No sooner was the car sprayed that the teenage Honda fan found himself uprooted from midwestern Ohio and transplanted into the bosomy hills of South Carolina, where many of the finishing touches to the build were completed. Fresh outta high school, with naught but a career on the line and a goal in mind, Cody went about adding enough sleek touches and savvy performance mods to make any fan of the BB4 generation gyrate with glee. By the time Cody was 20, the car was complete, and three years later it remains almost completely unaltered from its finished state.
Cody always wanted to take the H-series, the original big-block of Honda four-bangers, and safely rev it to 9,000 rpm in front of all the B-series fanboys, just to prove it could be done properly in what Honda-Tech often referred to as "the boat." Now that the car is fully loaded with a laundry list of go-fast goodies, Cody's favorite feature is the H22's throttle response, which is now damn near immediate.
When asked what his favorite part of the build was, Cody says that before the car ever received a pigment of paint, he would sit and doodle renderings of completed versions during high school English class. While many of us found ourselves sketching just to pass time before PE, Cody actually made his car look almost exactly like one of these sketches. Video game customization turned notepad dreamscape manifested itself into what you see today.
The color is a bit of an oddball addition, being randomly sourced from a Toyota Venza that suddenly appeared in Cody's rearview mirror one fateful day while leaving the dog park. He quickly pulled to the side of the road in order to allow the suburbanite and her brood of barking mongrels to pass, in the process gathering the make and model of the vehicle he was eyeballing. Once the Venza's paint code was unearthed, it was off to sourcing the proper parts, which would prove to be by far the most challenging aspect of the build.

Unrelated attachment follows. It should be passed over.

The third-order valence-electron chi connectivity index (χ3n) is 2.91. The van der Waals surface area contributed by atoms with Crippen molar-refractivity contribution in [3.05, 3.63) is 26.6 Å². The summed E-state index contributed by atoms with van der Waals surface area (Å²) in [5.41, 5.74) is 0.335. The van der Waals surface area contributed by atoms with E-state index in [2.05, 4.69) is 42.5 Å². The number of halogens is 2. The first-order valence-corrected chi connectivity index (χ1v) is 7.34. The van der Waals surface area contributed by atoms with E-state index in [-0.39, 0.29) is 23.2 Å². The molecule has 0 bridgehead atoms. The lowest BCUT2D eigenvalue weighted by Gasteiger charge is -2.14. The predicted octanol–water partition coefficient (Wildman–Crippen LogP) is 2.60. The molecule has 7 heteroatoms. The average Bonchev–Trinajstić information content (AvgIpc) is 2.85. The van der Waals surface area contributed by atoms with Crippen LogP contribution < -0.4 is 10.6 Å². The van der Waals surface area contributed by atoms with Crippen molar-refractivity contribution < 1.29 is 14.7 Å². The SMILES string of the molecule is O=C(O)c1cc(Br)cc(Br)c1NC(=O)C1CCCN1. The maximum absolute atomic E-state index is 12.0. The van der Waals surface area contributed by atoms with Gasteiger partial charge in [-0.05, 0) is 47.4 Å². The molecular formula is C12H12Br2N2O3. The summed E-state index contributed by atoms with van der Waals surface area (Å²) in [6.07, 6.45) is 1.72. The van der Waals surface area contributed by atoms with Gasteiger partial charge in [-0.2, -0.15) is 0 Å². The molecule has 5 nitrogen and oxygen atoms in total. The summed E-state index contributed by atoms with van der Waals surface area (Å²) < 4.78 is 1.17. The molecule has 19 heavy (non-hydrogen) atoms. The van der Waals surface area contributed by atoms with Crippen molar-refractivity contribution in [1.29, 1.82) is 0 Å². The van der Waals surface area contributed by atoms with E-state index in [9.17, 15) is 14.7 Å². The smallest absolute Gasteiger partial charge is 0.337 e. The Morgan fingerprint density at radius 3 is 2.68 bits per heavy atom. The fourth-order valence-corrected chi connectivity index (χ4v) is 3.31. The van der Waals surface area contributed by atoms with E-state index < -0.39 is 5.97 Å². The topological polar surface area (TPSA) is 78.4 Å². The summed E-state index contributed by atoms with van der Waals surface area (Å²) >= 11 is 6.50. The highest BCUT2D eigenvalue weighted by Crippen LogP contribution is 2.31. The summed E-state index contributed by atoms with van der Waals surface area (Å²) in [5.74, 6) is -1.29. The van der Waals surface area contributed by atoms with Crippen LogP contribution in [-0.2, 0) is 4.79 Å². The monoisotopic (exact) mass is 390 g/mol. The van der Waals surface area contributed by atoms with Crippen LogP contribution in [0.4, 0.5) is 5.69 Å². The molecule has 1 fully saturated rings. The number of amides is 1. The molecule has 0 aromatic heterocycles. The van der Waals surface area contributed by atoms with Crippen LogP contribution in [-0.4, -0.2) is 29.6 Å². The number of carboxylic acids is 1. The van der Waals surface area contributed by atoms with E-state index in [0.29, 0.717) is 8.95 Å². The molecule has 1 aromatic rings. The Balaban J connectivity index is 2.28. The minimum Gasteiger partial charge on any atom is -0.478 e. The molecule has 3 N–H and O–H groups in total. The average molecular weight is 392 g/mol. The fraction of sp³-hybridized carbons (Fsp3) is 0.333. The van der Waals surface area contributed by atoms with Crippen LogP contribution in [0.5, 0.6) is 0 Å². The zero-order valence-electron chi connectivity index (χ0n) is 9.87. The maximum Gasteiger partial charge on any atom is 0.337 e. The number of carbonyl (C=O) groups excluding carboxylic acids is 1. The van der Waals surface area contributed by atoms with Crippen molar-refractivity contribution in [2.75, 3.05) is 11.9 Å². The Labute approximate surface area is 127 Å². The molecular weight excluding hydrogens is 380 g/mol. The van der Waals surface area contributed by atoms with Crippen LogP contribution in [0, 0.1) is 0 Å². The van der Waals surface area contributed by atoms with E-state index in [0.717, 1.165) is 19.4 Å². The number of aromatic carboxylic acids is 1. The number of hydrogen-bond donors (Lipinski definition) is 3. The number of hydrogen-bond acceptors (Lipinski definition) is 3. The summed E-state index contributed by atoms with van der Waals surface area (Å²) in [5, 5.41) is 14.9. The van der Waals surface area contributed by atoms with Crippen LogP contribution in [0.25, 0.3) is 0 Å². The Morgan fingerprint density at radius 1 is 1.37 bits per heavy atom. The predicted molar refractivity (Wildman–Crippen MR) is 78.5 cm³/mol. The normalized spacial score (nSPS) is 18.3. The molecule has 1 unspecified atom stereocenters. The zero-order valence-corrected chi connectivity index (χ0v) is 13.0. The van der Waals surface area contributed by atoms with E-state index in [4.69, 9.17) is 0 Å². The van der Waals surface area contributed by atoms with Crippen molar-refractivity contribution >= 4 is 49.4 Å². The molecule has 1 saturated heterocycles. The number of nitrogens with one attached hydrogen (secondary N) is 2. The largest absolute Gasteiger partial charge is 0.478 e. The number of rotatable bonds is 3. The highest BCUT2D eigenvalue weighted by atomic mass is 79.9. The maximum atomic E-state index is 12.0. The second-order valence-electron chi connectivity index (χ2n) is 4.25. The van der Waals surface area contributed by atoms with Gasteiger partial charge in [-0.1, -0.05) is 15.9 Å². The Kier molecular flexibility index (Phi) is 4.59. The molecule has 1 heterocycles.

Cody says he sports a simplistic EK hatch as a daily driver nowadays, and when it came to sourcing things like Work wheels and a handful of must-have parts for the Civic, it seemed like a cakewalk compared to the seven levels of hell he had to trundle through to make this Prelude possible. For as brilliant as the nameplate was in its heyday, aftermarket support for the CB7 Accord's rebellious brother has always been about as commonplace as an honest politician, an issue that proved frustrating time and time again.
Fortunately, the companies that do offer support for the chassis typically manufacture extremely well made components, starting with an aero manufacturer that utilizes the Japanese word for thunder. The way in which the Kaminari kit flows from the front to the rear of the Prelude has always drawn Cody's eye, so it behooved him to wrap both sides and the rear with old-school fiberglass aero before looking for a front lip that would take things to the next level. Nothing against Kaminari, as its complete BB4 kit is both timeless and tasteful, but Cody wanted something exceptionally rare and filled with retribution.
After what seemed like an eternity, a G-Corporation "Locobanana" lip was unearthed, the likes of which few people have ever seen, even prior to its discontinuation many years ago in Japan. Cody immediately went bonkers over the far more aggressive appearance the lower air dam provided. Once the Varis canards, Azect eyelids, and proper ride height were dialed in, the entire front end looked a lot more menacing.
Hell, since the car has a Locobanana lip that just might be the only one of its kind in the United States, chances are you will never see a more pristine Prelude, and hats off to any enthusiast who leaves a build alone after completing it, proclaiming proudly that he will never part it out.